Snap Traps

When you think of mouse traps, this is probably the one you’re picturing in your mind. I just want to start off by saying that even though the snap trap is very traditional, it’s not necessarily the best trap for your needs. I encourage you to explore all of your options before deciding that this is the only choice for you. Technology has evolved significantly in the arena of pest control and getting rid of mice. Take the time to explore your options and then proceed knowing that you’ve made a well informed decision. That being said, snap traps are good and one of the few types of mouse traps that work time and time again.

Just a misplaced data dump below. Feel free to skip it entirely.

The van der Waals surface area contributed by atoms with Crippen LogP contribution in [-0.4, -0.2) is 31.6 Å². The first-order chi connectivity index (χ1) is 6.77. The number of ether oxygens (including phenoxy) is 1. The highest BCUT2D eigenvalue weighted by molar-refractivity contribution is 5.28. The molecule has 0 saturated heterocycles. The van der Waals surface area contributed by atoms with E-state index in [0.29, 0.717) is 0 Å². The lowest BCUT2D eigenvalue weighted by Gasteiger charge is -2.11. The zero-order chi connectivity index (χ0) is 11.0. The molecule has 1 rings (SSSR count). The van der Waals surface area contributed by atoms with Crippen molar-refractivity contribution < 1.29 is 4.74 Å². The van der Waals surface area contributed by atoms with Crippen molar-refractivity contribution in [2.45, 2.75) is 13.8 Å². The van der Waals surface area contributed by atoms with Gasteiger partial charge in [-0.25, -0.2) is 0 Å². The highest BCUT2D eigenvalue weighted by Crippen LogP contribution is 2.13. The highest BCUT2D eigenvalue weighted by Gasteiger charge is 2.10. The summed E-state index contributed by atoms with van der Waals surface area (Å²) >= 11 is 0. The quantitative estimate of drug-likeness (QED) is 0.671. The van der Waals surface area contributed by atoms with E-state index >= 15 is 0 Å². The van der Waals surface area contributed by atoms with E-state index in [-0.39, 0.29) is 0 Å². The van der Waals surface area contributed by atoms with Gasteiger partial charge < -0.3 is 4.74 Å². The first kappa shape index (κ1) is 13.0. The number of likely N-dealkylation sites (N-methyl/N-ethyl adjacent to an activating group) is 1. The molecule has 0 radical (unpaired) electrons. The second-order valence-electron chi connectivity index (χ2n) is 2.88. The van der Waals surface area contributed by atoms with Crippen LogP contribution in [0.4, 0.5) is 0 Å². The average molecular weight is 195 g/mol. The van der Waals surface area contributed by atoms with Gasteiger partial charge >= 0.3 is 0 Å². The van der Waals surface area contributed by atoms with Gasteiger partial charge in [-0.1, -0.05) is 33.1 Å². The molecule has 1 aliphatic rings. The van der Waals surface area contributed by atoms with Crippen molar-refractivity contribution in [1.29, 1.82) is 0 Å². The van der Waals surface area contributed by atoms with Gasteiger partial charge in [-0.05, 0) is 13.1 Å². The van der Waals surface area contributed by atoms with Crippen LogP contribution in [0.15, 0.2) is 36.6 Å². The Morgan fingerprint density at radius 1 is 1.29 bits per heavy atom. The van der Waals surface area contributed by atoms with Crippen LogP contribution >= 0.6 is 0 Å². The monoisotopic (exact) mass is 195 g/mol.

The typical snap trap is characterized by a wooden board with a spring loaded bar that snaps when the trap is tripped. It doesn’t have to be made of wood, though that’s likely the type you’re most familiar with. There are several designs that are made of a plastic, or polystyrene material. Unlike the cheap wooden ones, these can be used year after year. The reusable snap traps are great, but one thing you will have to remember is that you need to dispose of the dead mouse when you’re done. The disposable traps you just pick it up and drop the whole thing in the trash. The reusable one, you will have to disengage the bar and drop only the mouse in the trap. Then you’re going to have to clean the trap according to the manufacturer’s directions (if none are provided, you can use a mild detergent preferably one that is not strongly scented as that may deter future mice). You have to clean it, not just because it’s dirty, but the scent of the dead mouse may also deter future mice from walking into the trap, thereby minimizing its effectiveness.